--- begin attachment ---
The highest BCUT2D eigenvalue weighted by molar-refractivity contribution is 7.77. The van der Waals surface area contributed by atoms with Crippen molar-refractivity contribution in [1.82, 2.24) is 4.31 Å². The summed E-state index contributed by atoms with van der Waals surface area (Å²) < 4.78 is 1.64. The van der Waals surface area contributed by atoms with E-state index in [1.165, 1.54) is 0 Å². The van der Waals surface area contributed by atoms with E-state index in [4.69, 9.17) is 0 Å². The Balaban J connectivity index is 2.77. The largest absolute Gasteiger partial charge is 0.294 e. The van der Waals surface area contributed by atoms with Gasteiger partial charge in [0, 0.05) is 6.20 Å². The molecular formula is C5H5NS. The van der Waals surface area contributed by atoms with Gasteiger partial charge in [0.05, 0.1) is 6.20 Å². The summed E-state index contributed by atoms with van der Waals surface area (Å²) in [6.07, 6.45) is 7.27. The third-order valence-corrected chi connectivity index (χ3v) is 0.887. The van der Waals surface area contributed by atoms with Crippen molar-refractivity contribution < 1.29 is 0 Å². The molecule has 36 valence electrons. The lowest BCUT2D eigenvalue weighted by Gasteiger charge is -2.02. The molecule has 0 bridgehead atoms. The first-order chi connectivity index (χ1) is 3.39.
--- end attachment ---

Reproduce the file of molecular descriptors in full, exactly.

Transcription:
The highest BCUT2D eigenvalue weighted by molar-refractivity contribution is 7.77. The van der Waals surface area contributed by atoms with Crippen molar-refractivity contribution in [1.82, 2.24) is 4.31 Å². The summed E-state index contributed by atoms with van der Waals surface area (Å²) < 4.78 is 1.64. The van der Waals surface area contributed by atoms with E-state index in [1.165, 1.54) is 0 Å². The van der Waals surface area contributed by atoms with E-state index in [4.69, 9.17) is 0 Å². The Balaban J connectivity index is 2.77. The largest absolute Gasteiger partial charge is 0.294 e. The van der Waals surface area contributed by atoms with Gasteiger partial charge in [0, 0.05) is 6.20 Å². The molecular formula is C5H5NS. The van der Waals surface area contributed by atoms with Gasteiger partial charge in [0.05, 0.1) is 6.20 Å². The summed E-state index contributed by atoms with van der Waals surface area (Å²) in [6.07, 6.45) is 7.27. The third-order valence-corrected chi connectivity index (χ3v) is 0.887. The van der Waals surface area contributed by atoms with Crippen molar-refractivity contribution < 1.29 is 0 Å². The molecule has 36 valence electrons. The lowest BCUT2D eigenvalue weighted by Gasteiger charge is -2.02. The molecule has 0 bridgehead atoms. The first-order chi connectivity index (χ1) is 3.39.